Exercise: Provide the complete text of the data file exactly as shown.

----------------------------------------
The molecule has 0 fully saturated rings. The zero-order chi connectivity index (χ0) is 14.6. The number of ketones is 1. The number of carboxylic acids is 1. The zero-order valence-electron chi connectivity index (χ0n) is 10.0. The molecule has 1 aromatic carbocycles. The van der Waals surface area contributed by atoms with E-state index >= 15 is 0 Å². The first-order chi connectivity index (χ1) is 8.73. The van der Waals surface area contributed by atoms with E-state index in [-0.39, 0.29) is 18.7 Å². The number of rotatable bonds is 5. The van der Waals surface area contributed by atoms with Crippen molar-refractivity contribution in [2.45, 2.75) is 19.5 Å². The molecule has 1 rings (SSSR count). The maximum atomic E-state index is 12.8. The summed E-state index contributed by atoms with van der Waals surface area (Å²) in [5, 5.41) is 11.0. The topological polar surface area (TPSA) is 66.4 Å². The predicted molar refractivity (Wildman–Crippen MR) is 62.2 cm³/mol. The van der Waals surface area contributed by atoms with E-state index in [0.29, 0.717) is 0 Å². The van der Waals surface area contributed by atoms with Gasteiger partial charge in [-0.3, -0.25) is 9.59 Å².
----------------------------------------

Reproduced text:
The molecule has 0 fully saturated rings. The zero-order chi connectivity index (χ0) is 14.6. The number of ketones is 1. The number of carboxylic acids is 1. The zero-order valence-electron chi connectivity index (χ0n) is 10.0. The molecule has 1 aromatic carbocycles. The van der Waals surface area contributed by atoms with E-state index >= 15 is 0 Å². The first-order chi connectivity index (χ1) is 8.73. The van der Waals surface area contributed by atoms with E-state index in [-0.39, 0.29) is 18.7 Å². The number of rotatable bonds is 5. The van der Waals surface area contributed by atoms with Crippen molar-refractivity contribution in [2.45, 2.75) is 19.5 Å². The molecule has 1 rings (SSSR count). The maximum atomic E-state index is 12.8. The summed E-state index contributed by atoms with van der Waals surface area (Å²) in [5, 5.41) is 11.0. The topological polar surface area (TPSA) is 66.4 Å². The predicted molar refractivity (Wildman–Crippen MR) is 62.2 cm³/mol. The van der Waals surface area contributed by atoms with E-state index in [0.29, 0.717) is 0 Å². The van der Waals surface area contributed by atoms with Gasteiger partial charge in [-0.3, -0.25) is 9.59 Å².